Margot Robbie’s production company LuckyChap is co-producing the film as a feature for Margot’s Harley Quinn. While Harley herself has never been a member of the Birds, her girlfriend Poison Ivy has (albeit as a ploy), and the team acts as a foil to Quinn and Ivy’s Gotham City Sirens as women in the Bat-universe.
This won’t be the first foray onto the screen for the Birds of Prey. It comes after a short-lived WB series starring Dina Meyer, and a disappointing (as always) attempt by Arrow to base an episode on the series. The film adaptation will be produced by Robbie, Sue Kroll, and Brian Unkeles and their respective production companies. Robbie was instrumental in Yan’s selection, as she was firm in her conviction that woman should direct the film. Other Quinn-centric films in the pipeline include an Ayer-free sequel to Suicide Squad, some unfortunate “rom-com” called Harley vs. The Joker, and Gotham City Sirens. Birds of Prey will enter production this year, as soon as Robbie finishes work on Quentin Tarantino’s Once Upon a Time in Hollywood.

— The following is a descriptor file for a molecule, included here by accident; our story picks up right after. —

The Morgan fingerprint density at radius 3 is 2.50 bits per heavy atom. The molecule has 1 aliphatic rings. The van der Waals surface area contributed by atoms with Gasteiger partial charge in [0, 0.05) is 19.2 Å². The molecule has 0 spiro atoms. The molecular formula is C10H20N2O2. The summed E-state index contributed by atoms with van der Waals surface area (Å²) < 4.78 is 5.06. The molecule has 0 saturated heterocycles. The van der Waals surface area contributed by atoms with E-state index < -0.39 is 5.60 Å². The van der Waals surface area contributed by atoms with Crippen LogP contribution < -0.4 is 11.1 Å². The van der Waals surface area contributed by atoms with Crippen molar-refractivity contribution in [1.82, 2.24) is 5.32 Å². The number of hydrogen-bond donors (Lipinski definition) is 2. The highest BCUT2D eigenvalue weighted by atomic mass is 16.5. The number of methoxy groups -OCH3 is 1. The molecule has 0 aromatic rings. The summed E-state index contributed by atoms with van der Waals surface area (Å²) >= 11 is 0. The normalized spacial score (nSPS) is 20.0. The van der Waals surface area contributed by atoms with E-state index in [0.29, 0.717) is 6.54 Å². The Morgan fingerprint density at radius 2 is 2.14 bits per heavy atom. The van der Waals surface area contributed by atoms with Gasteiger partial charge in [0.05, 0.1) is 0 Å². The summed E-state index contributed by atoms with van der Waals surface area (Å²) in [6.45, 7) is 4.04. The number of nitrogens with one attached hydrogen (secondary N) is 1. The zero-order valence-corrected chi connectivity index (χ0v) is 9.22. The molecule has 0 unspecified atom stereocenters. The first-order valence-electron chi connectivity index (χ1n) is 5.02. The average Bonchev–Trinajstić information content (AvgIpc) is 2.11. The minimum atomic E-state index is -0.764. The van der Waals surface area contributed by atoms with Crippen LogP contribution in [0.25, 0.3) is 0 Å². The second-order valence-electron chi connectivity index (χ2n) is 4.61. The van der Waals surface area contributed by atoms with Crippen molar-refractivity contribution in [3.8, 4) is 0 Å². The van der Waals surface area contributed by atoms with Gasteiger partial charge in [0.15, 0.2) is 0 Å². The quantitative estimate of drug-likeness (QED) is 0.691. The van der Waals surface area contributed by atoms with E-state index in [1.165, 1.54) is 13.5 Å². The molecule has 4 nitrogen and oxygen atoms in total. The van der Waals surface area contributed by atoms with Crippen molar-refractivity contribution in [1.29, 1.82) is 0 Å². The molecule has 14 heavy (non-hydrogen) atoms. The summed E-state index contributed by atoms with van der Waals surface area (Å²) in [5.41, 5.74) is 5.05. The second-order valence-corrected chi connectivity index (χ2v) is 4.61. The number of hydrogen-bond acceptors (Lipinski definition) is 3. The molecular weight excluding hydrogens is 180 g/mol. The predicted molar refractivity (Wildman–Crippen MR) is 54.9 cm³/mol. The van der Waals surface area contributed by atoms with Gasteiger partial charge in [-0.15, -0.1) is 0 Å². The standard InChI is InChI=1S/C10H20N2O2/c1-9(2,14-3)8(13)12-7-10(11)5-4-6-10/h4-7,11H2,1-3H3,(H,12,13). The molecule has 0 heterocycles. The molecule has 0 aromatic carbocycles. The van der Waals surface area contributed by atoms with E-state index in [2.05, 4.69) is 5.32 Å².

Image via DC Comics
Simon Pegg Confirms Star Trek Sequel, Downplays Tarantino Involvement
News recently made the rounds about Quentin Tarantino possibly directing the next Star Trek film, to obviously mixed reactions. Fan reaction grew even more hesitant at the possibility of the film being rated R. Don’t get me wrong, Tarantino has made some terrific movies over the years. Star Trek, though? Let’s just say he may not be the right guy for the job. His style is pretty far from what draws fans to this franchise.
Simon Pegg, who stars as Montgomery Scott in 2009’s Star Trek and its two sequels, has said the chances of Tarantino directing the next Star Trek are unlikely.
“I don’t think Quentin is going to direct it, because he’s got his California movie [Once Upon a Time in Hollywood] to do and then I think [he’s] only doing one more film after that.
In the same article, he also confirms there will be another Star Trek sequel, though he feels continuing after the tragic death of co-star Anton Yelchin will be tough. Yelchin starred alongside Pegg as Pavel Chekov.
So what do you think? Were you excited about the possibilities of a Tarantino Star Trek? Or are you massively relieved? Whatever the case, it looks like there will be a fourth film coming.